The rise of peer-to-peer networking and the burgeoning “sharing economy” was the topic du jour Tuesday at a Federal Trade Commission (FTC) workshop in Washington, DC, where participants explored whether any new regulation is needed. In a wide-ranging conversation covering rapidly changing business models, potential regulatory obligations and consumers’ increasing dependence on reputational feedback mechanisms, economists, industry representatives and academics hashed out what is clearly a complex but innovative sector of the modern economy.
“For a long time, trust was provided through community,” said New York University Stern School of Business Prof. Arun Sundararajan. “In the last 100 years, it turned to branding. And now, we’re coming full circle with the digitized community.”
Federal Trade Commissioner Maureen Ohlhausen set the tone for the day in her opening speech, noting that just because the agency is looking at the sharing economy “does not automatically portend a flurry of future enforcement actions,” adding that robust trust mechanisms may be one way of replacing regulation.
Ohlhausen also stressed five essential questions for the workshop in her opening address. Among them, she asked, “How do we also ensure that (sharing economy) business models don’t inadvertently erode beneficial, existing consumer protections in such diverse areas as privacy, data security, health and safety?”
Though much of the day's conversation focused on competition, network effects and information asymmetry, as well as other economic issues, data security and privacy are clearly important aspects to the sharing economy paradigm, particularly since much of the trust in ride-sharing, hospitality and retail services relies on reputation feedback mechanisms.
Such mechanisms, conducted over a given service platform, include user reputation, peer reviews and identity verification and are often involved in services in which consumer safety is at a life-or-death level. In ride-sharing services, for example, a driver’s history is a significant issue for riders.
“In the sharing economy,” said Boston University Questrom School of Business Prof. Chrysanthos Dellarocas, “the driver and the rider have to worry about each other. Information asymmetry issues become symmetrical, but the downside of things going wrong is much more severe. A bad Uber driver could kill you.”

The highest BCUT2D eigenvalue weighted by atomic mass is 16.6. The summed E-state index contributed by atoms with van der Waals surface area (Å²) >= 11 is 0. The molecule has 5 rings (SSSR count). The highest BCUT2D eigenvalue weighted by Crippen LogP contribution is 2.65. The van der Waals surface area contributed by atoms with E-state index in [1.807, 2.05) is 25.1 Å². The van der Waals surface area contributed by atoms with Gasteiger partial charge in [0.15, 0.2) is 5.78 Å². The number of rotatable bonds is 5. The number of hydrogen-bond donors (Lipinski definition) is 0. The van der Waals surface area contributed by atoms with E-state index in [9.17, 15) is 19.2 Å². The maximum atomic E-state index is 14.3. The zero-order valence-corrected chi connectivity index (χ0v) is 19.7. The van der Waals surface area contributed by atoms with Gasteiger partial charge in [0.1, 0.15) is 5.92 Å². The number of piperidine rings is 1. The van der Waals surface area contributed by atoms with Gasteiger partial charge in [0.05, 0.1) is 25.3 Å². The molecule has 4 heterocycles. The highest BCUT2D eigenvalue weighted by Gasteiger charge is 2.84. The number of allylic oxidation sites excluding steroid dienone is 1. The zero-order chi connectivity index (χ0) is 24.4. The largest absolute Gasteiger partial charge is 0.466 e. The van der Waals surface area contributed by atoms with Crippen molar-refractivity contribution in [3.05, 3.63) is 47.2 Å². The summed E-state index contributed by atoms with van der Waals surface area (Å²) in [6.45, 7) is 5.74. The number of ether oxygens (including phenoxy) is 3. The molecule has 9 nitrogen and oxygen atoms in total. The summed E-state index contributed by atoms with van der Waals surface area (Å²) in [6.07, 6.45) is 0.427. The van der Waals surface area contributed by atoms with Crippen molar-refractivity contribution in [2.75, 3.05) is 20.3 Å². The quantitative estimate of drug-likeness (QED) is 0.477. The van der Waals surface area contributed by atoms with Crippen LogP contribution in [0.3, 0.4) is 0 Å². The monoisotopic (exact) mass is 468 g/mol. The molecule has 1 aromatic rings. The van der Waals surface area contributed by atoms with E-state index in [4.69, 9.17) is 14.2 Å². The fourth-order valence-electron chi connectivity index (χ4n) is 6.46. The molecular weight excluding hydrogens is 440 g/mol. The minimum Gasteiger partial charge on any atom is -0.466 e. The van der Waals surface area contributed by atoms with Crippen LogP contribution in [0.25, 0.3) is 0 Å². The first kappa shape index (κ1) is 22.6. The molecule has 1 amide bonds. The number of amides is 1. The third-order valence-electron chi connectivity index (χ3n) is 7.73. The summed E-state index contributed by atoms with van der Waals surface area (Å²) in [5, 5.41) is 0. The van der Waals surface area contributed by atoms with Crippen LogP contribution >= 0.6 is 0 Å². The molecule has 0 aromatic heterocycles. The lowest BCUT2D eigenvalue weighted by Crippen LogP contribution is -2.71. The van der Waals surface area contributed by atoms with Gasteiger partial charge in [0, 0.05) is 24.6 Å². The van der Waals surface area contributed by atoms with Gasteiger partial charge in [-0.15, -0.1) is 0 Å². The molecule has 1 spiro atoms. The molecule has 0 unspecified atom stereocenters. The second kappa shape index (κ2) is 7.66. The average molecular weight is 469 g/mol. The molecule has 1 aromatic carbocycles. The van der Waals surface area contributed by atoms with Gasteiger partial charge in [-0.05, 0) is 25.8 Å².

Airbnb designer and National Bureau of Economic Research Postdoctoral Fellow Andrey Fradkin explained how reputational mechanisms drive the sharing economy. He noted that before Airbnb, Craigslist offered hospitality arrangements. “People could list something,” he said, “but Craigslist did not keep track of transactions or have a review system,” leaving users unsure of a service. Airbnb turned the tide by offering a detailed history of an accommodation, processing financial transactions as an independent third party and providing comment mechanisms that are only allowed after the financial transaction has been completed to stymie revenge or socially awkward situations between host and guest.
Truly, users have come to depend on feedback mechanisms to make important decisions. But are those mechanisms biased?
Former eBay employee and current University of Chicago Prof. Chris Nosko noted that most sellers on the platform look really good: “Are we in a world where reputations are this good, or is the system biased?” He said more research is needed in creating less biased feedback mechanisms for a more trustworthy experience.
Dellarocas pointed out that ratings can often be fake or unfair. Are users self-inflating their positive reputation by rating themselves, or are competitors issuing negative ratings? He said navigating this is tricky, but there are solutions, including a third-party system that “rates the raters” as well as algorithms to detect dubious ratings.